Canto III

I wish my dad had drank himself to death. Instead, whenever he got mad, he’d grip his thumb inside his palm and his breathing would get weird and tight. After years of barely-suppressed anger, patches of his cheeks and nose went the purple-red of good beetroot – a whisky shine without the whisky. The coronary was the least surprising thing that ever happened to him: he’d been alone, sitting in his chair, watching the TV blare something about immigrant hordes. With nobody else to shout at – not me, not mum, not even old Ms Potts from next-door, who stayed far away from the fence – all his anger went inwards and popped his fucking heart. He insisted throughout his entire life that alcohol was[…]

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We Fight Monsters

Every day, Rose went out beyond the hawker stands –out beyond the torn-up fences and beat-up dock workers–  to the place where the water was clear. Every day, she went to the ocean to weep. The siyokoy took her son when he was out swimming: the niños ate her little niño. She would cry, and scream, and strike the water with her fists. Then, she would return home and cry, and scream, and strike her remaining sons while they cowered in the corner. If you’d asked her, she couldn’t tell you why. Patti saw, and didn’t know what to do. She watched and hid in trees, on rooftops, behind a jumble of TV aerials. She walked on her hands to keep a low profile, and[…]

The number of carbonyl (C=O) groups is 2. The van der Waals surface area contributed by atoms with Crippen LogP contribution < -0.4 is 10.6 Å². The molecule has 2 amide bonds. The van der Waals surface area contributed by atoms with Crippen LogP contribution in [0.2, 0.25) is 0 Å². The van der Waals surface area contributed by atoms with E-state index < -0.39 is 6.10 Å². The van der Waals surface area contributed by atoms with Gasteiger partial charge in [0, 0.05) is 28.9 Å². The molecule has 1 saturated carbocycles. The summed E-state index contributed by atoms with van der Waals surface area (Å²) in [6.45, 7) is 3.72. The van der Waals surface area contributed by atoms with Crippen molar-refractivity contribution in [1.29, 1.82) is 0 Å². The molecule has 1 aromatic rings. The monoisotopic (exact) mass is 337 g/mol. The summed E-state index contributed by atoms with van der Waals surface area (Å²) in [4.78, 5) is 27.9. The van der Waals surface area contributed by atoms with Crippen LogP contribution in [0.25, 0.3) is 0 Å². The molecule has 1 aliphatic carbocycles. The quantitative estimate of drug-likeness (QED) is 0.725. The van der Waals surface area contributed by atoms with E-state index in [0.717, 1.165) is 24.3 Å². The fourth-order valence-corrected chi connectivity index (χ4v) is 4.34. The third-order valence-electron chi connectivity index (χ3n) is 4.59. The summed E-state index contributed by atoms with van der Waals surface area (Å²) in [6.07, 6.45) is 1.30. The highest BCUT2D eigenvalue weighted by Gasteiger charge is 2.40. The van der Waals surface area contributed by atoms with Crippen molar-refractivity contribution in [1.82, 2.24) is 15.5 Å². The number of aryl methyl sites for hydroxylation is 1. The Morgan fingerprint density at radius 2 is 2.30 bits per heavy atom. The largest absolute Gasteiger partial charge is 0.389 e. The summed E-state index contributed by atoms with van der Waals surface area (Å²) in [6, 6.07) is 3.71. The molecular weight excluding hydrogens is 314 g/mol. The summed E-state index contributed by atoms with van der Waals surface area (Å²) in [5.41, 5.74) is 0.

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ND52

Some highways run for so long that they’ve gotta turn gradually to match the curvature of the earth; it’s a solid 200 miles along the I-94 from Bismarck to Fargo with barely a corner in sight, but the world turns quietly beneath your feet the whole way. In the early spring, the melting snow turns the dirt on either side into a sucking quagmire – your tire gets stuck in that and you could end up out there for days before you see another passing car. “I want to go home,” said Jan. “Take the 52, dad! Can’t be more’n an hour.” “52 don’t exist,” said Willem. It was true: North Dakota highway 52 existed on road signs and in memories, but nowhere else –[…]

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Patterns

The clouds were a problem. Hemi tried not to look at them, but they’d changed the whole shape and outlook of the sky. His hands shook. He took a drag on his cigarette, watched the smoke gyre skyward: the wind tore it apart, and it was lost. He shut his eyes for a moment. The insides of his eyelids were smashed tv screens – dark, showing only static, carved up by a dull network of red capillaries. He didn’t throw up. He stared down at the dry grass. It still hurt look at, but it wasn’t as monstrous. “You alright bro?” said Chris. “Tripping out?” Hemi nodded, then took another deep drag, and coughed at the burnt-plastic taste of filter. He spat it out, then[…]

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doors I don’t open

There’s memories where I don’t go no more. It’s like, uh – fractured. There’s a house where I lived, and the door is locked. In autumn, in years gone, I made a wending way down a bridge my father made. It creaked and swayed beneath my feet, but I never once got wet. You know what lakewater smells like? It’s a little smell –  so light in your nose you could mistake it for nothing. There’s thousand-dollar whiskey that works its ass off to bring you that smell, and it never quite feels like the real thing. I caught a frog once. Usually you just caught tadpoles and let ‘em grow in a fishtank, but I caught an honest-to-god frog. It had been raining all[…]